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High-tech clothing company turns to black algae and hemp

EcoNote | July 11, 2022 | By:

Photo: Vollebak

Black algae and hemp are two of the most futuristic materials on the planet, says London-based high-tech clothing startup Vollebak. The company has just launched hoodies and sweatpants made entirely out of these materials, which, the company says, produce oxygen, clean up carbon dioxide and can even clean up soil and air after a nuclear meltdown.

Black algae, according to the company, could replace one of the most harmful yet invisible substances on the planet, carbon black, a pigment derived from petroleum and used in the ink in a pen or car tires. The company is seeking to reinvent the way black color is made by using black algae, which naturally grows in ponds using sunlight and carbon dioxide. 

The second technology the company is using derives from hemp, a much misunderstood material that, in fact, has an ancient past. With four times the durability and eight times the tensile strength of cotton, the Egyptians used it to haul rocks when they were building the pyramids; the Vikings relied on hemp ropes, sails, and nets for their voyages; and Chinese warlords built their armor from it.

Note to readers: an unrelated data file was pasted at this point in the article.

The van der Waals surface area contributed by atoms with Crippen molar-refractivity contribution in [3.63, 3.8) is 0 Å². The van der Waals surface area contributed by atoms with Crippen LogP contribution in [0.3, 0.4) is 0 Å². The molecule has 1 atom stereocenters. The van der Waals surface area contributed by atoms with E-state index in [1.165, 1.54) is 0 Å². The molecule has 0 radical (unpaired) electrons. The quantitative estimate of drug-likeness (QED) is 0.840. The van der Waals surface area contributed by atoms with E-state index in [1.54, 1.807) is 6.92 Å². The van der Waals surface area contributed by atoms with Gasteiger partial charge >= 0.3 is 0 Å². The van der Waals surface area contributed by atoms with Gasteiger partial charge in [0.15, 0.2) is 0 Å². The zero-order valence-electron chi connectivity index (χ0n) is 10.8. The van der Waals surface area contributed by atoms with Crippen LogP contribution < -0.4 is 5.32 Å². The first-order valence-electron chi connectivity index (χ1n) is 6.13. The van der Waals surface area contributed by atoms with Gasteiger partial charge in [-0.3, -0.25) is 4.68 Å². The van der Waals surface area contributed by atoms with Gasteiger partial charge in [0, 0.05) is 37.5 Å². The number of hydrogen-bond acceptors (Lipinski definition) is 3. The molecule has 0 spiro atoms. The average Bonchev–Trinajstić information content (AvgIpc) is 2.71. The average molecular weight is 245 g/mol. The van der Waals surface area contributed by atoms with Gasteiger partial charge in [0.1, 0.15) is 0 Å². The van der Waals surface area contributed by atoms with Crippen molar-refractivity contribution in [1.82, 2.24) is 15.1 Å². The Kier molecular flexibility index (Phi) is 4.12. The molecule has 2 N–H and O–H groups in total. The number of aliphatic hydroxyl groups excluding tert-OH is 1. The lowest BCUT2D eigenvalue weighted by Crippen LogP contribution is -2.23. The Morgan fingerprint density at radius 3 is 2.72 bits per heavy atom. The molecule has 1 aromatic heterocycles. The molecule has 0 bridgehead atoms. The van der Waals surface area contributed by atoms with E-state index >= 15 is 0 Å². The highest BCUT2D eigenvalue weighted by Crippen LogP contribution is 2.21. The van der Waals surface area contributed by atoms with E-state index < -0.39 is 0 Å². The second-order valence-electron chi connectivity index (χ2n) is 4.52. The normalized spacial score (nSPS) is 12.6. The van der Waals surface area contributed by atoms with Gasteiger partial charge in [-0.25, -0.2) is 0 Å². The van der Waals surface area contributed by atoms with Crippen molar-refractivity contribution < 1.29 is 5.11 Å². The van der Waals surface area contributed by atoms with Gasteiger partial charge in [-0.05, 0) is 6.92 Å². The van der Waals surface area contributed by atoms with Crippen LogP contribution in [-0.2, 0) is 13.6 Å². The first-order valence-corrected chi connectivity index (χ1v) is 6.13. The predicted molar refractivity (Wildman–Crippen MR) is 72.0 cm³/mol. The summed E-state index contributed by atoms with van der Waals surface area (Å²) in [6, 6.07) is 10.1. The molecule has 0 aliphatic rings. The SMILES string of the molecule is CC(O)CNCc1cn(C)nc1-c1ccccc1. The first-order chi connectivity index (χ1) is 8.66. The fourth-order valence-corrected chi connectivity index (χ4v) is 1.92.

From an environmental perspective every ton of hemp produced removes 1.6 tons of CO2 from the air. It kills weeds, purifies soil, grows fast and will thrive almost anywhere in the world. It requires zero pesticides and very little water to cultivate. As for clothing, a single hemp fiber can grow to over 4 meters, which makes it soft yet strong.

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